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The complex binding mode of the peptide hormone H2 relaxin to its receptor RXFP1.

Sethi A, Bruell S, Patil N, Hossain MA, Scott DJ, Petrie EJ, Bathgate RA, Gooley PR - Nat Commun (2016)

Bottom Line: H2 relaxin is hypothesized to bind with high affinity to the LRR domain enabling the LDLa module to bind and activate the transmembrane domain of RXFP1.Here we define a relaxin-binding site on the LDLa-LRR linker, essential for the high affinity of H2 relaxin for the ectodomain of RXFP1, and show that residues within the LDLa-LRR linker are critical for receptor activation.We propose H2 relaxin binds and stabilizes a helical conformation of the LDLa-LRR linker that positions residues of both the linker and the LDLa module to bind the transmembrane domain and activate RXFP1.

View Article: PubMed Central - PubMed

Affiliation: Department of Biochemistry &Molecular Biology, The University of Melbourne, Victoria 3010, Australia.

ABSTRACT
H2 relaxin activates the relaxin family peptide receptor-1 (RXFP1), a class A G-protein coupled receptor, by a poorly understood mechanism. The ectodomain of RXFP1 comprises an N-terminal LDLa module, essential for activation, tethered to a leucine-rich repeat (LRR) domain by a 32-residue linker. H2 relaxin is hypothesized to bind with high affinity to the LRR domain enabling the LDLa module to bind and activate the transmembrane domain of RXFP1. Here we define a relaxin-binding site on the LDLa-LRR linker, essential for the high affinity of H2 relaxin for the ectodomain of RXFP1, and show that residues within the LDLa-LRR linker are critical for receptor activation. We propose H2 relaxin binds and stabilizes a helical conformation of the LDLa-LRR linker that positions residues of both the linker and the LDLa module to bind the transmembrane domain and activate RXFP1.

No MeSH data available.


Related in: MedlinePlus

Titration of 50 μM 15N-labelled RXFP1(1–72) with H2 relaxin.(a) Plot of the change in average 1HN and 15N chemical shifts and (b) peak intensities following titration of 15N-RXFP1(1–72) with nine equivalents of H2 relaxin. (c) Representative region of the 1H,15N HSQC spectrum showing chemical shift dependence on H2 relaxin. (d) Single-site saturation binding curves (Kd=200±10 μM) for the three resonances that show the largest chemical shift changes and remained resolved throughout the titration. Experiments were conducted at pH 6.8 and 25 °C.
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f3: Titration of 50 μM 15N-labelled RXFP1(1–72) with H2 relaxin.(a) Plot of the change in average 1HN and 15N chemical shifts and (b) peak intensities following titration of 15N-RXFP1(1–72) with nine equivalents of H2 relaxin. (c) Representative region of the 1H,15N HSQC spectrum showing chemical shift dependence on H2 relaxin. (d) Single-site saturation binding curves (Kd=200±10 μM) for the three resonances that show the largest chemical shift changes and remained resolved throughout the titration. Experiments were conducted at pH 6.8 and 25 °C.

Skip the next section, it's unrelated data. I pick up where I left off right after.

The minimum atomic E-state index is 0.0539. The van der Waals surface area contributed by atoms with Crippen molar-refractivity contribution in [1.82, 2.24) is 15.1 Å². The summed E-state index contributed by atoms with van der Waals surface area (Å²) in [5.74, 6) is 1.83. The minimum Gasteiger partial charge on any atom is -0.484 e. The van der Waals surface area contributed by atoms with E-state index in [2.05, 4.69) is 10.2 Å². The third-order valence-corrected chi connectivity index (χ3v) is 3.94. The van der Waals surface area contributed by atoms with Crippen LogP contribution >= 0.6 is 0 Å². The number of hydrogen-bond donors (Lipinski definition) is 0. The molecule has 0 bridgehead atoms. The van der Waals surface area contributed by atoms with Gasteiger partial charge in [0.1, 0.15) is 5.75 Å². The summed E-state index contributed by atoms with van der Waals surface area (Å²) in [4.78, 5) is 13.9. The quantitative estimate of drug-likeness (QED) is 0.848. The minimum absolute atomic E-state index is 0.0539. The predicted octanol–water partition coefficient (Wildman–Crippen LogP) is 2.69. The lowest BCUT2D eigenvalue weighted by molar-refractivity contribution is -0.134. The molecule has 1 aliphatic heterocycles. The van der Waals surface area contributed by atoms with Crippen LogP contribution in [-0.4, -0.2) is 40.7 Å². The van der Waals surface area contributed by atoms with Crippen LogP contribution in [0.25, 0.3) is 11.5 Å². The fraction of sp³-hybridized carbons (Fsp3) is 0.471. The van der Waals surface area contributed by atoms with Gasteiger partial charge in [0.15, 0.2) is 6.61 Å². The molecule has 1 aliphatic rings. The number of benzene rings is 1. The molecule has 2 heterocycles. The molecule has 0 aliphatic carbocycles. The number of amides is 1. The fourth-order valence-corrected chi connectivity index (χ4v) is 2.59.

Mentions: The weakening of H2 relaxin binding by mutations within the region GDNNGW was unexpected. To gain detailed insight into the role of the linker in H2 relaxin binding, we recombinantly expressed and purified fractionally deuterated 13C,15N-labelled LDLa module with the 32 residues of the linker, designated RXFP1(1–72) and assigned all the backbone resonances (Supplementary Fig. 1). To investigate the interaction between RXFP1(1–72) and H2 relaxin, we performed a two-dimensional (2D) 1H-15N HSQC monitored H2 relaxin titration of 15N-labelled RXFP1(1–72). Significant chemical shift and intensity differences were noted for residues assigned to the linker region comprising Trp46 to Gln63 (Fig. 3a,b). From the chemical shift difference plot, Asp51, Ala55, Tyr57 and Thr61 (Fig. 3a,c) experienced the largest chemical shift changes. Fitting these differences of Asp51, Ala55 and Thr61, which remain resolved in the 1H-15N HSQC spectra throughout the titration, to a single-site binding curve shows the affinity of H2 relaxin for RXFP1(1–72) is 200±10 μM (Fig. 3d). Importantly, residues within the LDLa module are largely unperturbed and residues from Gly41 to Asn45 also show minimal chemical shift and intensity changes, suggesting that although mutation to this region perturbs activity it does not directly bind H2 relaxin.